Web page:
Courses in Film and Video Studies (Division 368)

Spring

Summer

Spring/Summer

Spring Half-Term, 1998 (May 5-June 23, 1998)

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200. Introduction to Film, Video and Television Production. (3). (CE). Laboratory fee ($50) required.

This course will provide students with a basic introduction to hands on production in film, video, and television. Pre-production, production, and post-production (from basic script form to directing to editing) are all covered, and the differences as well as the similarities of these three related media are explored. Cost:3 WL:2 (Sarris)
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300. Filmmaking I. Film-Video 200. (3). (Excl). Laboratory fee required.

This is the introductory 16mm motion picture production course. This laboratory-workshop course is designed to give students a solid understanding of how film technique can be used to communicate ideas in narrative, documentary, and experimental expression. Working in small groups, students script, shoot and edit exercises built around these three types of film. In creating their short motion pictures, students learn master-shot/coverage procedures, screen direction continuity, and artificial and available lighting techniques. Lectures and exercise critiques engage students in theoretical/aesthetic discussions of the relationship between film idea and film form. Evaluation: production assignments, midterm test, final project. Text: Cinematography by Kris Malkiewicz. Cost:4 WL:2 (Beaver)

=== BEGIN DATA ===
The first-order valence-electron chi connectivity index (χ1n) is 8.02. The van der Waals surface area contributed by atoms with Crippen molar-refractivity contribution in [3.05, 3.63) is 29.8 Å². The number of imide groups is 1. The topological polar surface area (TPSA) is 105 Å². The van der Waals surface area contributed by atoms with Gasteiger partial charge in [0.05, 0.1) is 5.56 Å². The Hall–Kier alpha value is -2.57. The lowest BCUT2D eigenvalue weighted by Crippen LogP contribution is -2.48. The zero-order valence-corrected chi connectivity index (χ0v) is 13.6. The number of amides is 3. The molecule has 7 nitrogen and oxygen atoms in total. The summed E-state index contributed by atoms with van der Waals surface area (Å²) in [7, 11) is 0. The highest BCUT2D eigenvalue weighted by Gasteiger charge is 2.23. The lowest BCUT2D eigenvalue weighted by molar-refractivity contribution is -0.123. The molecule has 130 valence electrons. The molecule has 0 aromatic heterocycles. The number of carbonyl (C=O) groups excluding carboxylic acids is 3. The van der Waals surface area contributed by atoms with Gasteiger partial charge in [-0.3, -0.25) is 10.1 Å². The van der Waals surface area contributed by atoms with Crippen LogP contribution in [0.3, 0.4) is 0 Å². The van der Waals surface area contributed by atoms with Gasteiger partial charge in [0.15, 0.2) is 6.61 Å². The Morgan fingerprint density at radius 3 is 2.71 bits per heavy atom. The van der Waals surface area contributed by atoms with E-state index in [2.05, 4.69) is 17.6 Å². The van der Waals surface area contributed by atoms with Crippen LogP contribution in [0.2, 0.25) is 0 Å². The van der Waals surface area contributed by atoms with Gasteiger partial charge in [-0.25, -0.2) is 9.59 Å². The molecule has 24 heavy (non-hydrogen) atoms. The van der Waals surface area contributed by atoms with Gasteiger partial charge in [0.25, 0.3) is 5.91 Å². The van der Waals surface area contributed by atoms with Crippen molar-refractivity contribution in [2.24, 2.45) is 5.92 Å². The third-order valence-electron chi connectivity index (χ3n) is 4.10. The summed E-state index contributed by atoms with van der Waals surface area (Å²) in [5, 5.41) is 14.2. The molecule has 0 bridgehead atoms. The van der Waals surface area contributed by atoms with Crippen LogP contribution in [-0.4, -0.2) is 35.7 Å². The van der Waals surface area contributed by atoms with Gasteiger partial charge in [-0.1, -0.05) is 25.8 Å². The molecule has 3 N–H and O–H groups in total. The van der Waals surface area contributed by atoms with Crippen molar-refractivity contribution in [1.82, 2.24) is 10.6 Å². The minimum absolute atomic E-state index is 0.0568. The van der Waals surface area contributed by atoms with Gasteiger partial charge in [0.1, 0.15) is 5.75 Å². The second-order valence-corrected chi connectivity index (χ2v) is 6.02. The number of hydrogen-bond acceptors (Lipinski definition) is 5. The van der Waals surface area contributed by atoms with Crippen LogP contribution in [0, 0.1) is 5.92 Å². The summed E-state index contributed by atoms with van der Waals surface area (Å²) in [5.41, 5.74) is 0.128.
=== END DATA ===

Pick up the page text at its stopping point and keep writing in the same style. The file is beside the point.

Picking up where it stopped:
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310. Screenwriting. Film-Video 200. Completion of the introductory composition requirement. (3). (Excl). Laboratory fee required.

This course teaches students to write a feature-length screenplay in acceptable format. Students will learn to develop an idea first into a written "concept," then into a "treatment," "step outline," and finally into a full script. The class will focus on such subjects as screenplay structure, plot and subplots, characterizations, shots, scene, sequence, dialogue, thinking visually, and soundtrack. Students will also learn the importance of rewriting their work. As part of the process, the class will study select screenplays, then view the films which were made from these scripts. Students will also read and discuss each other's work. Given this "workshop" approach, attendance is critical. Students can expect to write between five and ten pages a week. Cost:2 WL:2 (Winsten)
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399. Independent Study. Permission of instructor. (1-4). (Excl). Does not count toward concentration requirements. Laboratory fee required. (INDEPENDENT). May be repeated for credit.

Independent study on a subject to be determined by student in conjunction with a faculty member. Does not count toward concentration requirements. Must be approved by Program in term prior to enrollment. In exceptional cases, students can petition for enrollment during current term.